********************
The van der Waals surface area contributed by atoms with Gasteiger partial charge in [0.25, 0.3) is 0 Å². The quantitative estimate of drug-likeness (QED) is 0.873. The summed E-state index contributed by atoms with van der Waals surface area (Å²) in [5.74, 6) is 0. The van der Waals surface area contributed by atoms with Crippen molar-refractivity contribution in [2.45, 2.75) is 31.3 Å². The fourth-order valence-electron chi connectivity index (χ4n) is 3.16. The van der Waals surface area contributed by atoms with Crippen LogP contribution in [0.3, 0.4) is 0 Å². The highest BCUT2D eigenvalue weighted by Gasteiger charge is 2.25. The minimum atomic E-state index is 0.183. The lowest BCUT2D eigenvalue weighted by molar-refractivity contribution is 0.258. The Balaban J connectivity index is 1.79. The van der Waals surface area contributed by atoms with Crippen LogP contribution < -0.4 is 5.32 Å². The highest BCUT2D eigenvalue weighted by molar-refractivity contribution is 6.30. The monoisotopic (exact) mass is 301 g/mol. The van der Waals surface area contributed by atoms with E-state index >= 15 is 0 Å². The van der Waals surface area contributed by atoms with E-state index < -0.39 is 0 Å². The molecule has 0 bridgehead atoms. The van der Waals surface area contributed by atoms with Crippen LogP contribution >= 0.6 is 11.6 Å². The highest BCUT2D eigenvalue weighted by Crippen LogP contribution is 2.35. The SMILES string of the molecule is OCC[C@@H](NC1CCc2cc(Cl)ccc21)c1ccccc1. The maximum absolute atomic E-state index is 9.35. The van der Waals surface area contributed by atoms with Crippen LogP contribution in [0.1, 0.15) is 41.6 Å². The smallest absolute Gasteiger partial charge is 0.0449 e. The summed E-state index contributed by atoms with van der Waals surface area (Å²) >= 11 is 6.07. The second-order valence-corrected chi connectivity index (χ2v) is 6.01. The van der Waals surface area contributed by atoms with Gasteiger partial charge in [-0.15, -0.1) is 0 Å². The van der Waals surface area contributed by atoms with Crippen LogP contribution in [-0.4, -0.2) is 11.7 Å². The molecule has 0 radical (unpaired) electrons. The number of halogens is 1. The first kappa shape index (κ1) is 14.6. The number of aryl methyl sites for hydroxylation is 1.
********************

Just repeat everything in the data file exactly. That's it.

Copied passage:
The van der Waals surface area contributed by atoms with Gasteiger partial charge in [0.25, 0.3) is 0 Å². The quantitative estimate of drug-likeness (QED) is 0.873. The summed E-state index contributed by atoms with van der Waals surface area (Å²) in [5.74, 6) is 0. The van der Waals surface area contributed by atoms with Crippen molar-refractivity contribution in [2.45, 2.75) is 31.3 Å². The fourth-order valence-electron chi connectivity index (χ4n) is 3.16. The van der Waals surface area contributed by atoms with Crippen LogP contribution in [0.3, 0.4) is 0 Å². The highest BCUT2D eigenvalue weighted by Gasteiger charge is 2.25. The minimum atomic E-state index is 0.183. The lowest BCUT2D eigenvalue weighted by molar-refractivity contribution is 0.258. The Balaban J connectivity index is 1.79. The van der Waals surface area contributed by atoms with Crippen LogP contribution < -0.4 is 5.32 Å². The highest BCUT2D eigenvalue weighted by molar-refractivity contribution is 6.30. The monoisotopic (exact) mass is 301 g/mol. The van der Waals surface area contributed by atoms with E-state index >= 15 is 0 Å². The van der Waals surface area contributed by atoms with E-state index < -0.39 is 0 Å². The molecule has 0 bridgehead atoms. The van der Waals surface area contributed by atoms with Crippen LogP contribution >= 0.6 is 11.6 Å². The highest BCUT2D eigenvalue weighted by Crippen LogP contribution is 2.35. The SMILES string of the molecule is OCC[C@@H](NC1CCc2cc(Cl)ccc21)c1ccccc1. The maximum absolute atomic E-state index is 9.35. The van der Waals surface area contributed by atoms with Crippen LogP contribution in [0.1, 0.15) is 41.6 Å². The smallest absolute Gasteiger partial charge is 0.0449 e. The summed E-state index contributed by atoms with van der Waals surface area (Å²) >= 11 is 6.07. The second-order valence-corrected chi connectivity index (χ2v) is 6.01. The van der Waals surface area contributed by atoms with Gasteiger partial charge in [-0.15, -0.1) is 0 Å². The van der Waals surface area contributed by atoms with Crippen LogP contribution in [-0.4, -0.2) is 11.7 Å². The molecule has 0 radical (unpaired) electrons. The number of halogens is 1. The first kappa shape index (κ1) is 14.6. The number of aryl methyl sites for hydroxylation is 1.